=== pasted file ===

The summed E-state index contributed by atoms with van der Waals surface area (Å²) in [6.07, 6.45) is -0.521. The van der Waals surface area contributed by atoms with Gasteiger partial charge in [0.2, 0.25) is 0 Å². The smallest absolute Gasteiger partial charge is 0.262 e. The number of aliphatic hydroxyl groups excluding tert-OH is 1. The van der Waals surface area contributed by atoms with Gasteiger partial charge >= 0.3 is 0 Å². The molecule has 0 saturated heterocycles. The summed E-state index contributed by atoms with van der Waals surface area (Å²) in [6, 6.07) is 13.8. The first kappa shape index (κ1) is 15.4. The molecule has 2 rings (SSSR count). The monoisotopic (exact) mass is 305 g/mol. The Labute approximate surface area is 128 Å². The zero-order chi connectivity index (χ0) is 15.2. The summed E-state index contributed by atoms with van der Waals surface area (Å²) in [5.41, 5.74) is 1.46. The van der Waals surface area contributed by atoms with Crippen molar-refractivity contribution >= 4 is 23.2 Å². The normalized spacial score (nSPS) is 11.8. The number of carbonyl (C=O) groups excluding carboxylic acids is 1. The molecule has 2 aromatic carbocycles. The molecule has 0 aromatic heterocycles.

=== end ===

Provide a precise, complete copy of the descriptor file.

The summed E-state index contributed by atoms with van der Waals surface area (Å²) in [6.07, 6.45) is -0.521. The van der Waals surface area contributed by atoms with Gasteiger partial charge in [0.2, 0.25) is 0 Å². The smallest absolute Gasteiger partial charge is 0.262 e. The number of aliphatic hydroxyl groups excluding tert-OH is 1. The van der Waals surface area contributed by atoms with Gasteiger partial charge >= 0.3 is 0 Å². The molecule has 0 saturated heterocycles. The summed E-state index contributed by atoms with van der Waals surface area (Å²) in [6, 6.07) is 13.8. The first kappa shape index (κ1) is 15.4. The molecule has 2 rings (SSSR count). The monoisotopic (exact) mass is 305 g/mol. The Labute approximate surface area is 128 Å². The zero-order chi connectivity index (χ0) is 15.2. The summed E-state index contributed by atoms with van der Waals surface area (Å²) in [5.41, 5.74) is 1.46. The van der Waals surface area contributed by atoms with Crippen molar-refractivity contribution >= 4 is 23.2 Å². The normalized spacial score (nSPS) is 11.8. The number of carbonyl (C=O) groups excluding carboxylic acids is 1. The molecule has 2 aromatic carbocycles. The molecule has 0 aromatic heterocycles.